Reduce heat and simmer covered for 10 minutes. Add the ramen (without the seasoning) to the stew. Simmer uncovered for another 3-5 minutes. Add cheese and simmer till cheese melts. Top with a sprinkle of chopped green onions, sesame seeds and a drizzle of sesame oil.
Serve hot with rice (double carbin’ yo) and banchans.
Peter Vronsky - Reprise
Musashi’s Chirashi Bowl. Wow, this was so much fresh sashimi (on top of a bed of perfect rice) all for a good price. Went here with a friend and thankfully, because its break, we didn’t have to wait long before being seated and getting our food. My favorite was the tuna…it just melted in my mouth.
Wednesday is favorite Tumblog day.
Duffy - Distant Dreamer (Instrumental)
Do you know how to cook black bean paste? I dont know where to buy the halal one.
I know it doesn’t say so on the package, but I’m pretty sure all the chunjang (black bean paste) are حلال .The main ingredients are soybeans and flour that are fermented with caramel added before the aging process. Sometimes soy sauce is added too but as far as I know there are no alcohol or meat products in it. I do check for ingredients and alter recipes to make every dish حلال (since I’m a Muslim too) before I post them on the blog.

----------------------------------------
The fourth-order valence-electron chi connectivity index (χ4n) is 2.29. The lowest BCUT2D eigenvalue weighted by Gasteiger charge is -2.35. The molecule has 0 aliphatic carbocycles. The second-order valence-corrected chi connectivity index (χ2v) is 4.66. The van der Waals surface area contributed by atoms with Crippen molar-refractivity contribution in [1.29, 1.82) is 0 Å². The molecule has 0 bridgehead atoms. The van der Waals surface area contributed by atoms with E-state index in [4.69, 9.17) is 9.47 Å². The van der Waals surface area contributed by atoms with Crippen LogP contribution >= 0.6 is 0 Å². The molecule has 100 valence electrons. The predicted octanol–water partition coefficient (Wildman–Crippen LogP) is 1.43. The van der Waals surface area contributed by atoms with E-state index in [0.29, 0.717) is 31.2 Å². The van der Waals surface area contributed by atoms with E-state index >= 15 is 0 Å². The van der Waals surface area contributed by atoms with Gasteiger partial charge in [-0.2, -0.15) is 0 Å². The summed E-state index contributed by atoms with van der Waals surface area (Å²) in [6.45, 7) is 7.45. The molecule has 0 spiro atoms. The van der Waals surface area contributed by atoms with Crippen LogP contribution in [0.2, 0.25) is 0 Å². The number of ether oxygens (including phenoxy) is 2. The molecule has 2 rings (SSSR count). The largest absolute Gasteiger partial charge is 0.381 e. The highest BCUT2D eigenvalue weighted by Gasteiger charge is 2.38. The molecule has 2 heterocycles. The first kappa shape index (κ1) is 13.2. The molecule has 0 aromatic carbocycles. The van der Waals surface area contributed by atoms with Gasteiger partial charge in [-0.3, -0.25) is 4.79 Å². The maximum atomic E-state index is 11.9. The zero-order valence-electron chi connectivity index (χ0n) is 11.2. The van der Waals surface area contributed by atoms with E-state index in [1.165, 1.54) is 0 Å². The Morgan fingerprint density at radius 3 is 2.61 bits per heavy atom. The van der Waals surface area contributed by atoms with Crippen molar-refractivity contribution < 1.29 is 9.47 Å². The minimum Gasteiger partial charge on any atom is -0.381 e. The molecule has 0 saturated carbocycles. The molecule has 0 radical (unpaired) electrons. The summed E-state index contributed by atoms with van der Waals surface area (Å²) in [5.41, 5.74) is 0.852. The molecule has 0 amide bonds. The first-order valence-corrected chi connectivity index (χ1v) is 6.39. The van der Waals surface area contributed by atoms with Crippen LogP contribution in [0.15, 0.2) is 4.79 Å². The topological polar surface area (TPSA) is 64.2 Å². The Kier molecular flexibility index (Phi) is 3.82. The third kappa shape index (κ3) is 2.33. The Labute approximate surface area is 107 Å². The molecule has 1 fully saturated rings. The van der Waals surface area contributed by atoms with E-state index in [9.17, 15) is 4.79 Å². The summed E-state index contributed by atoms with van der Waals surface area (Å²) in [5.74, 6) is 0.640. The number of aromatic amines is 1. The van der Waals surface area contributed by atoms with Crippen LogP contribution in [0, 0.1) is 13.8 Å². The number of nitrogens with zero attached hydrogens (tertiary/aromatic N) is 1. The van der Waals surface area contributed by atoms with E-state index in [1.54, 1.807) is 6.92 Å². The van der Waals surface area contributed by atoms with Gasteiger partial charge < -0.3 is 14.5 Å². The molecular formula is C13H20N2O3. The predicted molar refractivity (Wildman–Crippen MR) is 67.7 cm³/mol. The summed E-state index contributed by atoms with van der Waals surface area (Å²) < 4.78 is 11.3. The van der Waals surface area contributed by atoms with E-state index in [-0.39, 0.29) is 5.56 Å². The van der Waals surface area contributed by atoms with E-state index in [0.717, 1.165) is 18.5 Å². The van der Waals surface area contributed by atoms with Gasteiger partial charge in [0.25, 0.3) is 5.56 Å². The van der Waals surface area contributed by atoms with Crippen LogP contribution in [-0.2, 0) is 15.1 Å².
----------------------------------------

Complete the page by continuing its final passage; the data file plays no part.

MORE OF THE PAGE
Hope this helps!
Making Jjajang-myeon (짜장면) / Black Bean Sauce Noodles
Some days when I’m feeling upset, I like to make pickles and sauces. Frustrated? make a bottle of pesto. Depressed? pepper relish sounds good. Stressed out? make two pounds of kimchi. It gives another meaning to bottling up your feelings. I like to think that it’s much more lucrative than just brooding around indulging yourself.
A few days ago my paternal grandmother was hospitalized due to GI-tract bleeding. It’s been managed and she’s much better since, but I was home that day and felt helpless and ended up making two batches of Korean pickled radish - kkakdugi and danmooji. Add that to the lingering wad of kimchi and now I’m in a bit of a pickle. No one in this house is as big of a pickle enthusiast, so I’ll have to find a way to eat them all before I leave to Qatar in a few weeks. This is one of them. It’s a re-post but with a bit better pictures, methinks. Feel free to add minced chicken, beef or pork and fry them with the garlic in the cooking step below.